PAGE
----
Kew Gardens, Surrey, Ruined Arch

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Kew Gardens, Surrey, Ruined Arch
Kew Gardens, Surrey, Ruined Arch
Kew Gardens, Surrey, Ruined Arch
Gloucester City Museum and Art Gallery
title=Credit line
Richard Wilson (1713/14-1782)
Kew Gardens, Surrey, Ruined Arch
Oil on canvas
Metric: 48.2 x 73.5 cm
Imperial: 19 x 28 15/16 in.
Accession Number
Wilson Online Reference
A road, curving between banks covered with trees and bushes, leads through a ruined archway in the Roman style. Beyond to the left are cypresses and a cedar. An artist can be seen drawing lower left, and through the arch a female nude statue is visible.
Bath, Victoria Art Gallery, Masterpieces from West Country Art Galleries, 20 May-1 July 1989; Gloucester 2014 (unnumbered); Croome 2019
Col. M.H. Grant; Stanley Marling, Amberley, Gloucester, 1932; bequeathed to Gloucester City Museum & Art Gallery 1963
Unsigned; no inscription
Techniques and materials
Coarsely painted, with overpaint in the sky top left and 'islands' of plants lower right
Kew Gardens lie on the opposite side of the Thames from Syon House. Kew Park was enlarged and embellished by Augusta, Dowager Princess of Wales from 1759, when the arch was built 'to make a passage for carriages and cattle, over one of the principal walks of the garden' [and] 'to imitate antiquity'. (W. Chambers, 'A Description of the Palace and Gardens at Kew, the seat of the Princess Dowager of Wales', Royal Magazine, September 1763, p. 154).
Related Drawings
D357/1 The Ruined Arch in Kew Gardens (recto), Ashmolean Museum, University of Oxford
D357/2 Sketch of an Urn (verso), Ashmolean Museum, University of Oxford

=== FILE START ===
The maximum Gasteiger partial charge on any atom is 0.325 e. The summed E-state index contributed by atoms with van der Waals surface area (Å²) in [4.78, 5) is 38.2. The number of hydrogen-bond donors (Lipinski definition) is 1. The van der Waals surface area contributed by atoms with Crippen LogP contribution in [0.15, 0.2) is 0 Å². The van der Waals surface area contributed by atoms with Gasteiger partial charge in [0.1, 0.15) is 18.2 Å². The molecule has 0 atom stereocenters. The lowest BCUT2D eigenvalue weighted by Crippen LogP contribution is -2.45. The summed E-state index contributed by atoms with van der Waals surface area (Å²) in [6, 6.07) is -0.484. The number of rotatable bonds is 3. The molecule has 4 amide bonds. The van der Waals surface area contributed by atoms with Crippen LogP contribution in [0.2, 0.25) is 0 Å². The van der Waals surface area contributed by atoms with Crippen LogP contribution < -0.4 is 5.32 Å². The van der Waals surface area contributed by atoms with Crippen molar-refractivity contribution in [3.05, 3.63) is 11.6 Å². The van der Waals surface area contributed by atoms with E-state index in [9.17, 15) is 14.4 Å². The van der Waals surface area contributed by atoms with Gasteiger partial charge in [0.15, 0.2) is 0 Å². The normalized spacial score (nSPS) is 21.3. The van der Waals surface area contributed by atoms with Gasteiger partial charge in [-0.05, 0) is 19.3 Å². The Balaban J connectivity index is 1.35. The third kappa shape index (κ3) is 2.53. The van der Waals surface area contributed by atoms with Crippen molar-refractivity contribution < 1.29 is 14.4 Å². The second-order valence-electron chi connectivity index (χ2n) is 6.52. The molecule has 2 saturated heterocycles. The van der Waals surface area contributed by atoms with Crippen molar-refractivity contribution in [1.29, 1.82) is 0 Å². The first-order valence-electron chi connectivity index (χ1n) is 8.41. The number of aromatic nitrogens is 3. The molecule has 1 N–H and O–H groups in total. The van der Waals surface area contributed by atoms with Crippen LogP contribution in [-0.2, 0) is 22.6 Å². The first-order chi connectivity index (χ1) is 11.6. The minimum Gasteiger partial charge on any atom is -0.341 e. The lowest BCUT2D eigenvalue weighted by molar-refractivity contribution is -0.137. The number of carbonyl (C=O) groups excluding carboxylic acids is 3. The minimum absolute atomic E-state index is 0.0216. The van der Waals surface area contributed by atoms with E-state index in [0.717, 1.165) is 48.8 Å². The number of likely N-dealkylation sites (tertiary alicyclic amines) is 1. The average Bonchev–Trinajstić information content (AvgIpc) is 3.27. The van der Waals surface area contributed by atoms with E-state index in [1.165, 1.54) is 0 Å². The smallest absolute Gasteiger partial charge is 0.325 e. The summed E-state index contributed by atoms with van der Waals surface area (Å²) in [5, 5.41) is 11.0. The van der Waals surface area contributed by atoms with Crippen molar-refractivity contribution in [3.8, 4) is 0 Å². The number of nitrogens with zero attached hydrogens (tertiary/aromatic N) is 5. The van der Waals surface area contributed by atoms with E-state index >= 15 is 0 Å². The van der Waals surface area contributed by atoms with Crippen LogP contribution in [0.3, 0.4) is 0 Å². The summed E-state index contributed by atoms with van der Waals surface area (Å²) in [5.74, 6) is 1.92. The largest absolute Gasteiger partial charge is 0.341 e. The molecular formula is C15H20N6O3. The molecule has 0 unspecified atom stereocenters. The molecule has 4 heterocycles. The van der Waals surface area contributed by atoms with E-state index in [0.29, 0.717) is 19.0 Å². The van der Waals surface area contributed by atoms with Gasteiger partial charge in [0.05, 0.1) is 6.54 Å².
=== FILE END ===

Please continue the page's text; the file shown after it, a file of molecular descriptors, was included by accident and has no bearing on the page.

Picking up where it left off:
D357A A Ruin, Arch at Kew Gardens, Glynn Vivian Art Gallery, Swansea
Related Prints
E72/17 Thomas Hastings after Wilson,Villa Borghese, The British Museum (1854,0708.74) and other impressions
See 'Links' tab
Critical commentary
Differs from P108 (Private Collection, England) mainly in foliage detail.
Sir W. Chambers, 'A Description of the Palace and Gardens at Kew', The Royal Magazine or Gentleman's Monthly Companion, September 1763, p. 154; WGC, 1953, p. 179, under pl. 41a
Conserved recently by the Area Museum Service. Rococo style frame with unsuitable gold paint. Kate Lowry has noted: Appears to have been recently cleaned. The sun-modelled building and cloud highlights in sky, together with the two little figures on the elevated walkway and one in left foreground are good Wilson features. Dark areas in the foreground, seen in normal light, appear to be much retouched and there are blanched striated retouches in the upper left sky. Under UV light retouches are visible overlying varnish in the sky and along cracks in the foreground. A rather worn and restored version of this composition.
Updated by Compiler
2021-02-19 00:00:00